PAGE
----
Conforming the prosthesis closely to the patient's anatomy has the advantage of preserving humidity which may be significant is certain applications, such as the replacement of an excised eye. Furthermore, the prior art attachment methods generally place the prosthesis completely exterior to the fixture thus losing space that may be desirable for accommodating the prosthesis itself. For example, correct aesthetic placement of a prosthetic eye is critically dependent on placing the prosthetic eye in the same plane as the natural eye. The space lost by other methods between the fixture and the surface of the patient's anatomy is regained with the present invention and may be usefully employed in the placement of the prosthesis.

It is therefore an object of the present invention to provide for a prosthesis and osseointegrated fixture for the attachment of the prosthesis that is secure and repeatedly removable without weakening the osseointegrated implant.

It is a further object of the present invention to provide for a prosthesis and osseointegrated fixture for the attachment of the prosthesis which preserves volume adjacent to the patient's anatomy for the placement of the prosthesis.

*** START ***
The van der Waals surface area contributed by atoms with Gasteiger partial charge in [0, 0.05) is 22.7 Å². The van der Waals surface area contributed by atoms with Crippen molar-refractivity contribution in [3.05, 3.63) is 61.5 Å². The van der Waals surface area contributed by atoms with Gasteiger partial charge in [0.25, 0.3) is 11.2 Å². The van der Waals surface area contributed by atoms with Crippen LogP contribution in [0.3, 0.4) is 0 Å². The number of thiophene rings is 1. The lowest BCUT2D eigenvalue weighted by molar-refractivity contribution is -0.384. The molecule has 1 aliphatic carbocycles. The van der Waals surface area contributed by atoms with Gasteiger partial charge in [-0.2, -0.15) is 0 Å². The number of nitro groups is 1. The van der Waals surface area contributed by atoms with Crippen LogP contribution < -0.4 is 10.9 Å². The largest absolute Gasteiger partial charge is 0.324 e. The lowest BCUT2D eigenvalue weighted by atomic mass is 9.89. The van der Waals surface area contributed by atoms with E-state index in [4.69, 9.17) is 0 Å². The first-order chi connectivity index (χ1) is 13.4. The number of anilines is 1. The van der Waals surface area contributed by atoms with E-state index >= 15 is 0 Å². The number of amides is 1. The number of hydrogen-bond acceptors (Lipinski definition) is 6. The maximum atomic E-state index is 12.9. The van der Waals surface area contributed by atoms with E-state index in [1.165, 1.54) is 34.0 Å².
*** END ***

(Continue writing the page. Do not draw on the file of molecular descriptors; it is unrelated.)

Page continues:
These and other objects and advantages of the present invention will be apparent from a consideration of the following detailed description of the preferred embodiments in conjunction with the appended drawings as described following.

BRIEF DESCRIPTION OF THE DRAWINGS

FIG. 1 is a view of the site of a patient's excised eye.

FIG. 2 is a view of the patient's orbit and surrounding bone structure showing the placement of osseointegrated implants.

FIG. 3 is the view of FIG. 2 with the addition of a bar to the osseointegrated implants.

FIG. 4 is a view of the site of FIG. 1 showing the external appearance of the osseointegrated implants and bar.

FIG. 5 is a perspective view of a lower part of a mold formed from an impression taken of the site of FIG. 4.

FIG. 6 is a perspective view of a mold with both the lower mold portion of FIG. 5 and an upper mold portion for forming the exterior anatomy of the prosthesis.

FIG. 7 is an elevational cross sectional view of the mold of FIG. 6.